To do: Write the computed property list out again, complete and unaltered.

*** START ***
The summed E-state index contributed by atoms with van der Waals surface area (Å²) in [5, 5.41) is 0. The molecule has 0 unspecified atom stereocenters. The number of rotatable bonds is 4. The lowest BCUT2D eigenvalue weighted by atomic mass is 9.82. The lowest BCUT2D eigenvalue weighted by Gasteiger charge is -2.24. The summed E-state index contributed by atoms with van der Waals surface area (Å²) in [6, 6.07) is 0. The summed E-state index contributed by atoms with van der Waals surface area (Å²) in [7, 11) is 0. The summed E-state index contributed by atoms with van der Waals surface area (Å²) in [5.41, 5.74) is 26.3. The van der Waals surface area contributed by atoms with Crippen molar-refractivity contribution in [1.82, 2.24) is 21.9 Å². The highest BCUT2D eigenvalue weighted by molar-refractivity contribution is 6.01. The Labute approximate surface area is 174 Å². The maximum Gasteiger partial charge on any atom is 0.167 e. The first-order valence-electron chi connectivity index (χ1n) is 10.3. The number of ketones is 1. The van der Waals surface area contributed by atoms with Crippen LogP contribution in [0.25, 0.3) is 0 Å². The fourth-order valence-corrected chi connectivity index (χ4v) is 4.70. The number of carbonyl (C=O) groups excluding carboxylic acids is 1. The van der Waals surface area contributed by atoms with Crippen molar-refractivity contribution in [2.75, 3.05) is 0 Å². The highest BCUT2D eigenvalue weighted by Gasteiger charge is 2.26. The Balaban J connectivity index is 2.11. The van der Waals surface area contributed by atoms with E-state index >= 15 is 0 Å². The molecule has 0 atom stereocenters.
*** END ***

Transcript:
The summed E-state index contributed by atoms with van der Waals surface area (Å²) in [5, 5.41) is 0. The molecule has 0 unspecified atom stereocenters. The number of rotatable bonds is 4. The lowest BCUT2D eigenvalue weighted by atomic mass is 9.82. The lowest BCUT2D eigenvalue weighted by Gasteiger charge is -2.24. The summed E-state index contributed by atoms with van der Waals surface area (Å²) in [6, 6.07) is 0. The summed E-state index contributed by atoms with van der Waals surface area (Å²) in [7, 11) is 0. The summed E-state index contributed by atoms with van der Waals surface area (Å²) in [5.41, 5.74) is 26.3. The van der Waals surface area contributed by atoms with Crippen molar-refractivity contribution in [1.82, 2.24) is 21.9 Å². The highest BCUT2D eigenvalue weighted by molar-refractivity contribution is 6.01. The Labute approximate surface area is 174 Å². The maximum Gasteiger partial charge on any atom is 0.167 e. The first-order valence-electron chi connectivity index (χ1n) is 10.3. The number of ketones is 1. The van der Waals surface area contributed by atoms with Crippen LogP contribution in [0.25, 0.3) is 0 Å². The fourth-order valence-corrected chi connectivity index (χ4v) is 4.70. The number of carbonyl (C=O) groups excluding carboxylic acids is 1. The van der Waals surface area contributed by atoms with Crippen molar-refractivity contribution in [2.75, 3.05) is 0 Å². The highest BCUT2D eigenvalue weighted by Gasteiger charge is 2.26. The Balaban J connectivity index is 2.11. The van der Waals surface area contributed by atoms with E-state index >= 15 is 0 Å². The molecule has 0 atom stereocenters.